For the third year running, the CIPD has kindly invited Meg Peppin and me to their annual conference in Manchester. One of the main reasons we go is to facilitate some cocreated conversations about work, under the banner of HR Unscrambled. Everyone’s invited and our guests are asked to suggest the questions they want to discuss together, over breakfast. Our experience shows this is a welcome opportunity to reflect on and synthesise some of the learning people are absorbing at the conference.
This year – the questions offered up for discussion were:
How can we influence wellness?
How can we drive analytics?
Is employee engagement just about doing the right thing?
If we started again, would we invent HR?
The essence of the conversations were transcribed by Meg and we have now shared them on Slideshare. If the questions interest you, please take a look at the conversation summaries.
In addition to some suggested answers to the questions, further questions emerged too. That’s a benefit of giving people the time and space to talk, and ultimately, action is what really matters. By way of illustrating that, I overheard this snippet as people were in discussion: ‘After this conversation, we need to act. Cary Cooper’s been talking about wellbeing for the last 20 years, and nothing has changed’. You may or may not agree with the detail of this observation – but I’m sure you can relate to this frustration to some extent.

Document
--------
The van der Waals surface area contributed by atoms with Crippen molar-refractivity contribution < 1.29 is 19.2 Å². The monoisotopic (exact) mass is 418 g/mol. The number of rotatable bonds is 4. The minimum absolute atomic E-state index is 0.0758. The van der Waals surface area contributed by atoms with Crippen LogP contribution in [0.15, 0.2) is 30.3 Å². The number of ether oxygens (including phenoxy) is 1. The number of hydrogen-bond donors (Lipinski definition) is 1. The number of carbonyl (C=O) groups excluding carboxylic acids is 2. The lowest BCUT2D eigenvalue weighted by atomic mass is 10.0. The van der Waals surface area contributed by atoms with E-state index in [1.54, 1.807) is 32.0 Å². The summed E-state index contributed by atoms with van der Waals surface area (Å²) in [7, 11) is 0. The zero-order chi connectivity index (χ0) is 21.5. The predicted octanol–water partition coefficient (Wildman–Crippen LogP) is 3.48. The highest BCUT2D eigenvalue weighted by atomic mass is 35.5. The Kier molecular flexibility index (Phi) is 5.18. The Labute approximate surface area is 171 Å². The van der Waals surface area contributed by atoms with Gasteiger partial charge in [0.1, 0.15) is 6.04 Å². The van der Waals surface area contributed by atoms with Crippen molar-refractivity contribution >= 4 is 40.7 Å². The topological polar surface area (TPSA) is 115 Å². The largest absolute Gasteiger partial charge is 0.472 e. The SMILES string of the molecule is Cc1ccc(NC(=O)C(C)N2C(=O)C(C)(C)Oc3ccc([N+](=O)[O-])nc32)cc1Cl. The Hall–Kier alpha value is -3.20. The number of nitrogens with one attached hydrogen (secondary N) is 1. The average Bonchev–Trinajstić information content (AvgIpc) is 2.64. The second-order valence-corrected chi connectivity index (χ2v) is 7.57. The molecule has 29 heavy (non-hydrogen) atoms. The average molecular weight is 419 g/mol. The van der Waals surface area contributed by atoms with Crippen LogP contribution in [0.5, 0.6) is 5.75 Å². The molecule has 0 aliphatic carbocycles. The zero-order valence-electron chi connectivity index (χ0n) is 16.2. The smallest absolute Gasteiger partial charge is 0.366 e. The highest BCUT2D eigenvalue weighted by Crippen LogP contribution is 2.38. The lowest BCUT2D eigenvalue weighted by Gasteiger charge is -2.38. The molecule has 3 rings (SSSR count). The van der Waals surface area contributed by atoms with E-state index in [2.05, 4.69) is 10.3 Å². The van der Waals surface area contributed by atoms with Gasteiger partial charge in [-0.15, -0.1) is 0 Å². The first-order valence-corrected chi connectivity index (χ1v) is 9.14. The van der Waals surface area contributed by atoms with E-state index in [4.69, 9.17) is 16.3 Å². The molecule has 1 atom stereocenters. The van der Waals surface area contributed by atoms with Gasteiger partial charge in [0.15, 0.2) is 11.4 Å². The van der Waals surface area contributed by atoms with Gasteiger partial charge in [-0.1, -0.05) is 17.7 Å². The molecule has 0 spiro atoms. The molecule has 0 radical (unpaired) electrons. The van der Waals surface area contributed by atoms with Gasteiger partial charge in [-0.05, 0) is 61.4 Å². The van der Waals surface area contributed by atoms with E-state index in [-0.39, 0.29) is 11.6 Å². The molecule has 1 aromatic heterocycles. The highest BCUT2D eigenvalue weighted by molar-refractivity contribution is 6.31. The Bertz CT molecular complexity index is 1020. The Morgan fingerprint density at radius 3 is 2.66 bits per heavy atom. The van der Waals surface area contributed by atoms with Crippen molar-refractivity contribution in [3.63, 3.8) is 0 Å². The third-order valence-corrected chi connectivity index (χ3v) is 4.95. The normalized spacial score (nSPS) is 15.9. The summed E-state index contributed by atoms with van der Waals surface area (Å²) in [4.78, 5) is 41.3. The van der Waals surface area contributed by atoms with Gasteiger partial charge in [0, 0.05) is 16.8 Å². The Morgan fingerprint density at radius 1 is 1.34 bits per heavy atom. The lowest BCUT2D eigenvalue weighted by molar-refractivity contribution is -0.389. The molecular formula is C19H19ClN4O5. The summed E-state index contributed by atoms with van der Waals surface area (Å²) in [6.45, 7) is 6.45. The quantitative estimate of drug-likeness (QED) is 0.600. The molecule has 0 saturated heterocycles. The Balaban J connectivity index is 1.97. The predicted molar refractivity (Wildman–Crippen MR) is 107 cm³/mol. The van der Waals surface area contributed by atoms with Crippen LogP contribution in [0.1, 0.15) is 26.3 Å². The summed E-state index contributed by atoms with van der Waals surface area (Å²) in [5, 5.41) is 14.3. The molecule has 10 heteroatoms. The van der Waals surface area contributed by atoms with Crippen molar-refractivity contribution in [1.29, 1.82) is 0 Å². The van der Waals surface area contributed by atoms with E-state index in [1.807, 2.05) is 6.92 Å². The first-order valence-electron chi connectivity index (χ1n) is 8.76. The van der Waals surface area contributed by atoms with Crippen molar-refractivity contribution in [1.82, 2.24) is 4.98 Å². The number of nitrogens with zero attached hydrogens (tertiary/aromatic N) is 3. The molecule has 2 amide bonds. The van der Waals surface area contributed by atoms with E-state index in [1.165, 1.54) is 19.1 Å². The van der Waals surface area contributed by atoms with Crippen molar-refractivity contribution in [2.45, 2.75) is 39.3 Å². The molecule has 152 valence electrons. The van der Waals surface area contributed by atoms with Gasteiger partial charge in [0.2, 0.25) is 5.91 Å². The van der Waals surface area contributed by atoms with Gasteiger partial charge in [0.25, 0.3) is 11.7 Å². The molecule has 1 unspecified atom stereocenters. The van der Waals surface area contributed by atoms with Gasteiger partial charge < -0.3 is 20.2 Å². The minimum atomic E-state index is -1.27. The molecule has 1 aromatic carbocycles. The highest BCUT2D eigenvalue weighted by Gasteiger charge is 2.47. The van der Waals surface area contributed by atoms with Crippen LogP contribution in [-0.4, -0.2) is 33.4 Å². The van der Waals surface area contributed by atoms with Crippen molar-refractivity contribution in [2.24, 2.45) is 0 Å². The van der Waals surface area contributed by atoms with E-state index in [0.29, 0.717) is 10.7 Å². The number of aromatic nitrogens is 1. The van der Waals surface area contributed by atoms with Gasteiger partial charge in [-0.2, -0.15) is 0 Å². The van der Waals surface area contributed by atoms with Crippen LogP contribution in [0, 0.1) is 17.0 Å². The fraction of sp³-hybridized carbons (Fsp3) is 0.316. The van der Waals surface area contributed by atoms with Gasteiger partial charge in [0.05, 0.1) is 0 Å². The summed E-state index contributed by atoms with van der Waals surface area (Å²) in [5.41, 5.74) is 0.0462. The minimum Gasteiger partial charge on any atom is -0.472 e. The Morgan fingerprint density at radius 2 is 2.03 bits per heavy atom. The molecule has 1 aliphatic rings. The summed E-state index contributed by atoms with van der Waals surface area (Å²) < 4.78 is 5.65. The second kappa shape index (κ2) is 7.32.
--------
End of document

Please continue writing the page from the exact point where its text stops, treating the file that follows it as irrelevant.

Here are a few more signals and snippets that wafted past my brain as I listened.
We should pursue wellness for its own sake, and if we need to link it to £ in order to release budget, so be it.
Use ‘stealth mode’ – this brings to mind Proceed Until Apprehended and Trojan Mice.
Part time fully present beats full time not there (physically and/or mentally).
Ban internal email two days a week. I’m not a huge fan of banning stuff but if this stick can be used to stir the pot of conversation then maybe it’s worth a go?
On the inclusion of women at work:
What is the gender make up of your future employer? How is that make up represented at senior level – do the two match up? If your work force is diverse and your senior management is stale, male and pale, is this a place you want to invest yourself in?
Consciously target and recruit – make it easier for those women who want to return to work. Truly flexible working – attitude shift away from presenteeism. Job share.
Meg subsequently wrote a powerful piece on diversity and inclusion. Here’s a short extract from it, the whole thing is well worth a read.
Thank you to the CIPD for their ongoing support and sponsorship and to everyone who came and participated in these cocreated conversations. Without people, you’re nothing.
Thanks to Simon Heath for the HR Unscrambled cartoon.